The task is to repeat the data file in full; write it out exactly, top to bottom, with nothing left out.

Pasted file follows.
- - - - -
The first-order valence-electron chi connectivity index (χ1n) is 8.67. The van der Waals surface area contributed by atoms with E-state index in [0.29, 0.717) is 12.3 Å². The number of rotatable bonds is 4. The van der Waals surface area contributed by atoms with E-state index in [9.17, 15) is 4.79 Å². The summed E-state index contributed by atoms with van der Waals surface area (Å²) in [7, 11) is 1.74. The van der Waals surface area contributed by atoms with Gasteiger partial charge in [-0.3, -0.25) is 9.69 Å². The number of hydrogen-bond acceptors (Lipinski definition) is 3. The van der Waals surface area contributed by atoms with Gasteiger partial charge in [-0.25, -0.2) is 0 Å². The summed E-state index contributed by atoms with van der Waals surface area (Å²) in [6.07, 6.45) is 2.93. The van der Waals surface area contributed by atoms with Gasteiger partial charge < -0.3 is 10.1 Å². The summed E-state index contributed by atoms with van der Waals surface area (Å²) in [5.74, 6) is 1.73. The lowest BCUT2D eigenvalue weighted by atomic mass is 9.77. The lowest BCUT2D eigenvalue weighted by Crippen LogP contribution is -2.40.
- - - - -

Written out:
The first-order valence-electron chi connectivity index (χ1n) is 8.67. The van der Waals surface area contributed by atoms with E-state index in [0.29, 0.717) is 12.3 Å². The number of rotatable bonds is 4. The van der Waals surface area contributed by atoms with E-state index in [9.17, 15) is 4.79 Å². The summed E-state index contributed by atoms with van der Waals surface area (Å²) in [7, 11) is 1.74. The van der Waals surface area contributed by atoms with Gasteiger partial charge in [-0.3, -0.25) is 9.69 Å². The number of hydrogen-bond acceptors (Lipinski definition) is 3. The van der Waals surface area contributed by atoms with Gasteiger partial charge in [-0.25, -0.2) is 0 Å². The summed E-state index contributed by atoms with van der Waals surface area (Å²) in [6.07, 6.45) is 2.93. The van der Waals surface area contributed by atoms with Gasteiger partial charge < -0.3 is 10.1 Å². The summed E-state index contributed by atoms with van der Waals surface area (Å²) in [5.74, 6) is 1.73. The lowest BCUT2D eigenvalue weighted by atomic mass is 9.77. The lowest BCUT2D eigenvalue weighted by Crippen LogP contribution is -2.40.